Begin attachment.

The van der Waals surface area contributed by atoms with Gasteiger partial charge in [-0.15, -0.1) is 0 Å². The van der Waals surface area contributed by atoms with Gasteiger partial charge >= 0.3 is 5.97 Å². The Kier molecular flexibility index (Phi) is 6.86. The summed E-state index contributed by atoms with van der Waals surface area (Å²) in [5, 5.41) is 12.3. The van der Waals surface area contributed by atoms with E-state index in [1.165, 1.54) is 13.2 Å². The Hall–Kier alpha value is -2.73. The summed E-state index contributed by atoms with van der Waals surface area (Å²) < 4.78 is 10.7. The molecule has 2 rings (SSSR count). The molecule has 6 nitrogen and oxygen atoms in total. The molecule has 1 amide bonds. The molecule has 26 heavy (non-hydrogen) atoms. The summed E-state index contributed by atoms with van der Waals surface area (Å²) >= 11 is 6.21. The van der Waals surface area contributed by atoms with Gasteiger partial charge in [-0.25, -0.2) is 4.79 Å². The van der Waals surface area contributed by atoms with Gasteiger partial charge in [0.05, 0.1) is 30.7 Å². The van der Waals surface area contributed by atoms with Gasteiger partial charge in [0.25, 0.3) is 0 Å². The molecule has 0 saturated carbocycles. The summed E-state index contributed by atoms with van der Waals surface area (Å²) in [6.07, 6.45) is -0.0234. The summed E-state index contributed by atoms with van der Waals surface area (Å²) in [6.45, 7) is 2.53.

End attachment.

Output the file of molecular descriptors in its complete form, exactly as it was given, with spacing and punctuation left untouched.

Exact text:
The van der Waals surface area contributed by atoms with Gasteiger partial charge in [-0.15, -0.1) is 0 Å². The van der Waals surface area contributed by atoms with Gasteiger partial charge >= 0.3 is 5.97 Å². The Kier molecular flexibility index (Phi) is 6.86. The summed E-state index contributed by atoms with van der Waals surface area (Å²) in [5, 5.41) is 12.3. The van der Waals surface area contributed by atoms with E-state index in [1.165, 1.54) is 13.2 Å². The Hall–Kier alpha value is -2.73. The summed E-state index contributed by atoms with van der Waals surface area (Å²) < 4.78 is 10.7. The molecule has 2 rings (SSSR count). The molecule has 6 nitrogen and oxygen atoms in total. The molecule has 1 amide bonds. The molecule has 26 heavy (non-hydrogen) atoms. The summed E-state index contributed by atoms with van der Waals surface area (Å²) >= 11 is 6.21. The van der Waals surface area contributed by atoms with Gasteiger partial charge in [-0.25, -0.2) is 4.79 Å². The van der Waals surface area contributed by atoms with Gasteiger partial charge in [0.05, 0.1) is 30.7 Å². The van der Waals surface area contributed by atoms with Gasteiger partial charge in [0.25, 0.3) is 0 Å². The molecule has 0 saturated carbocycles. The summed E-state index contributed by atoms with van der Waals surface area (Å²) in [6.07, 6.45) is -0.0234. The summed E-state index contributed by atoms with van der Waals surface area (Å²) in [6.45, 7) is 2.53.